Proof of Concept

Figure 1. Visual representation of our four pillars


The proof of concept of our project relies on four main pillars as illustrated in figure 1. Each of the pillars was experimentally investigated as can be found in the results section. Here we describe how each pillar touches upon our project and how our results support our proof of concept.

Delivery Platform

We opted for an approach where we target the avian influenza virus at the most likely site of infection. Since avian influenza is an airborne virus, this will most likely be the lungs of poultry. According to our literature review we found Limosilactobacillus reuteri to be present within the lung microbiomes of chickens, hence we chose L. reuteri as the delivery platform of our nanobodies. Since the presence of L. reuteri is already proven by literature we did not require an extensive experimental investigation for our proof of concept. Nonetheless, we were still interested in confirming if Dutch poultry contain L. reuteri in measurable amounts. For this we did a microbiome analysis, for which we are still awaiting the sequence results.

Nanobody Secretion

Being able to insert a plasmid into L. reuteri is a foundational step in our proof of concept regarding the nanobody secretion pillar. If we are able to transform L. reuteri DSM 20016 with our electroporation protocol it would enable us to use this protocol to also transform our nanobody of interest into L. reuteri. Our results indicate that while L. reuteri DSM 20016 appears to have a low transformation efficiency, the transformation by electroporation is possible. We observed a single band at the expected size when transforming L. reuteri with the pYTK001 GFP vector. This band is a strong indication at least one transformation was successful, which would open up the possibility to, given more time, further optimize the protocol and eventually transform our pTRKH3 expression vector with our nanobody into L. reuteri DSM 20016. All-in-all, it seems our transformation efficiency is a technical problem and not a biological one, meaning it is solvable by optimization.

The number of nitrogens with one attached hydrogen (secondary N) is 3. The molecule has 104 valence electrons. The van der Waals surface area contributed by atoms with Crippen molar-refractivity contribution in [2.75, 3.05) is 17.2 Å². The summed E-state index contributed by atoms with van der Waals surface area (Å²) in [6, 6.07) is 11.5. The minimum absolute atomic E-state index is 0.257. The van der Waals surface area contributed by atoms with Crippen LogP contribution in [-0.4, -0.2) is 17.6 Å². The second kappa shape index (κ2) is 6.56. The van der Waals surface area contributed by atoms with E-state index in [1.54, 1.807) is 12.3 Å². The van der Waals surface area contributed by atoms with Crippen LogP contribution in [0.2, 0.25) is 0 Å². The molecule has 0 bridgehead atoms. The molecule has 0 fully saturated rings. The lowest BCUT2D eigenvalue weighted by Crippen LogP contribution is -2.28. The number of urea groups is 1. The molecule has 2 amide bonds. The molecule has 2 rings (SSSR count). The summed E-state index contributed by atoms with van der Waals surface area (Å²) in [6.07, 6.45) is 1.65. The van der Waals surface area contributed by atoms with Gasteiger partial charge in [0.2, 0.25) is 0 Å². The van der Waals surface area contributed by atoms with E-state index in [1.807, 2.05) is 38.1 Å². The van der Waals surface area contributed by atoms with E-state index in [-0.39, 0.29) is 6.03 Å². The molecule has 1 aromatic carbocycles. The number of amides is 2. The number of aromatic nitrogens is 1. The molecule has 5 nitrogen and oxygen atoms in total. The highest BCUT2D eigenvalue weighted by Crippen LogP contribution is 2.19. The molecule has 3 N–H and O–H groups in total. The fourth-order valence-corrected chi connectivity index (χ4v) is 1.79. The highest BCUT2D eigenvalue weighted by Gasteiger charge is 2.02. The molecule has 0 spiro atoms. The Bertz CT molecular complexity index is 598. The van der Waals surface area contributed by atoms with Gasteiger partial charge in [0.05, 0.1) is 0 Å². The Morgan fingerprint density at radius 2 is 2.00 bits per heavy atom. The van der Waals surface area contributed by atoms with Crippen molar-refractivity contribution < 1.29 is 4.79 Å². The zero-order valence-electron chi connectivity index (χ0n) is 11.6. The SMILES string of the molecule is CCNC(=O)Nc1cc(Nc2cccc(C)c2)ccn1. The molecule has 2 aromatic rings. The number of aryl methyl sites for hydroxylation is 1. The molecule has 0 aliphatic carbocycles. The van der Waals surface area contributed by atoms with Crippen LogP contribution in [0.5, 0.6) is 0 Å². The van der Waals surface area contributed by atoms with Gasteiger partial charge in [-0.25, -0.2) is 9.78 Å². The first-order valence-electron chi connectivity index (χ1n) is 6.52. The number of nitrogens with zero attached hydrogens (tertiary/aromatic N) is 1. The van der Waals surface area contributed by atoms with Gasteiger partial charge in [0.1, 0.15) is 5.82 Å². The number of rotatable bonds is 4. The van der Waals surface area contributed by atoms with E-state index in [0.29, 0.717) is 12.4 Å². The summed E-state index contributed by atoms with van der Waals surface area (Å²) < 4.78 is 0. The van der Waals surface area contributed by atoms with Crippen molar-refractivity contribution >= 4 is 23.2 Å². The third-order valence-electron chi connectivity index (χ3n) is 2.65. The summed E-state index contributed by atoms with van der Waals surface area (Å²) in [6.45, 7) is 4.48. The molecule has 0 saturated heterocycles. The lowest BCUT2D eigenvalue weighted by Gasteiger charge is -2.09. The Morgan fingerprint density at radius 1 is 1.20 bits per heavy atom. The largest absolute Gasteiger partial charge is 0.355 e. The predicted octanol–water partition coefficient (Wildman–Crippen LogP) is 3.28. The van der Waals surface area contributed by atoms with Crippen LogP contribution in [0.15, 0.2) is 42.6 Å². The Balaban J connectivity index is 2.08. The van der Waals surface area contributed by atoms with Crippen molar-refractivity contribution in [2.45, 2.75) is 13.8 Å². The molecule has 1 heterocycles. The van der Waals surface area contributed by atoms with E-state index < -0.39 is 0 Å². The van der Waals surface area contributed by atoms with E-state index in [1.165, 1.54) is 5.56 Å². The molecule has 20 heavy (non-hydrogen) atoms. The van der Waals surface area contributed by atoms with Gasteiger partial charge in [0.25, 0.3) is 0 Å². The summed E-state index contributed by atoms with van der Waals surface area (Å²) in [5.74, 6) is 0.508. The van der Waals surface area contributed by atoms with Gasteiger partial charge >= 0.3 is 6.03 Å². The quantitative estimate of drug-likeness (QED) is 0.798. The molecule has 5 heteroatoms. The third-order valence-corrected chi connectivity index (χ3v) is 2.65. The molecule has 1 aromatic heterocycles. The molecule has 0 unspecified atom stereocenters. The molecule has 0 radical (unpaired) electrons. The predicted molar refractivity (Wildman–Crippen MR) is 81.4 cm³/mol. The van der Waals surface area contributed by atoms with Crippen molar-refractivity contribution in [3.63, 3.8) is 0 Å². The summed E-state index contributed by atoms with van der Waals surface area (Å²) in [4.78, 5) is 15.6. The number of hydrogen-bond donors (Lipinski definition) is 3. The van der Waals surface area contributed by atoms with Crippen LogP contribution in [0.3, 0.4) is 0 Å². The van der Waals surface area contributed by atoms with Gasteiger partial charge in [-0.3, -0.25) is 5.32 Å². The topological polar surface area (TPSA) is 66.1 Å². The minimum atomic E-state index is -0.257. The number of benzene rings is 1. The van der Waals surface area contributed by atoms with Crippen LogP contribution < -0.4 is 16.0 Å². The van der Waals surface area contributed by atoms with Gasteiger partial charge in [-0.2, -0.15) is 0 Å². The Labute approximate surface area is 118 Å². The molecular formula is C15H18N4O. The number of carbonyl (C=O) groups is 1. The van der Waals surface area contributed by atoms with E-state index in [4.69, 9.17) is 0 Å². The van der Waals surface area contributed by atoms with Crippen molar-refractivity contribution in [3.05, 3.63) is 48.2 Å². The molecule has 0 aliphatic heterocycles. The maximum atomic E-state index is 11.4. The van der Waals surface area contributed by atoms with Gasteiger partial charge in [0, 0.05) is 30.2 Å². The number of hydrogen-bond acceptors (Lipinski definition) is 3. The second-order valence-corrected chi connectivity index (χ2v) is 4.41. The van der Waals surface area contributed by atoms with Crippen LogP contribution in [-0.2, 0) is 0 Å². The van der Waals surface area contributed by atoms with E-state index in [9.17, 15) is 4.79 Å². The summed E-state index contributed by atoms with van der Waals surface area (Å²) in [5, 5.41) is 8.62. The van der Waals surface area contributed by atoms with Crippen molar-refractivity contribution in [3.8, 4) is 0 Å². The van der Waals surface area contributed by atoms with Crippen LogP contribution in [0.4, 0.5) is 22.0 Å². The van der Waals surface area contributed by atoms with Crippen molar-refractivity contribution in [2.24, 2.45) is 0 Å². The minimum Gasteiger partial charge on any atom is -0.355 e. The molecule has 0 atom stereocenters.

Nanobody Efficacy

The third foundational aspect of our project revolves around the ability to produce, purify, and experiment with the anti-avian influenza nanobodies. In order to develop and evolve our project the nanobody efficacy pillar is essential. With our Western blot results we have shown clear evidence we are able to produce and purify several nanobodies, either monovalent, as well as bivalent nanobodies. We even went beyond our proof of concept by producing and purifying an unpublished bivalent nanobody, namely the R1A-B6 linked to R1A-A5 by a (gly-gly-gly-gly-ser)6 linker.

The produced nanobodies were also used for ELISA experiments to assess the binding antigen-specific reactivity of our anti-avian influenza nanobodies to hemagglutinin. Due to time constraints we have attempted this experiment only once, which resulted in no measurable binding for any hemagglutinin. However, since even our positive result showed low absorbance, it can be inferred that we ran into a technical problem. By optimizing the ELISA protocol we should be able to measure binding affinities of our nanobodies, especially for the nanobodies which already showed binding affinity to several of the hemagglutinins. Since our range of avian influenza subtypes is much broader than literature, we should be able to expand further than what is currently known.

Project Safety

The fourth pillar of our project is the biocontainment of our therapeutic organism. Since we intend to apply our bacterium in-situ in the lungs of chickens where the expressed and secreted nanobodies can be diffused into the lung mucus. Such an application, though theoretically safe, will require a robust biocontainment strategy to prevent the bacterium from escaping the chicken lungs. For this purpose we designed a series of TlpA-based temperature kill-switches and a CarH-based light kill-switch. These cause the expression of lethal CRISPR-Cas9 complexes targeting 16s rRNA when the temperature drops below 36℃, 39℃ and 41℃, or when exposed to light respectively.

Though the assembly of these final constructs was not managed in time, we did construct a series of temperature sensor test-constructs, where the 6 temperature sensor variants control mRFP1 expression. These were all transformed into DH5α, and some in E. coli BL21, and the 36℃ constructs were tested at 37℃ for activity. This showed that the cells became fluorescent at this temperature. We also showed that one of the 4 constitutive promoter components was functional, and is affected by temperature changes as well.

The next steps would have been further transformation into the E. coli BL21 strain, which had shown better expression, and then electroporation transformation into L. reuteri DSM 20016. The microtiter plate fluorescence experiment has been mostly optimized, so we could then compare fluorescence at different temperatures in the 3 bacterial strains.

We had some trouble synthesizing the light sensor, and would need to get into contact with the original creators to acquire the template. We also need the CRISPR-Cas9 expression cassettes from the original creators, as we could not get them in time.

Finally we could then assemble all these components into the final kill-switches and test their effects on growth-rate at different temperatures and light-exposure. Additionally, the kill-switches could be incorporated into L. reuteri DSM 20016 genome to create the final OR-gated containment strain.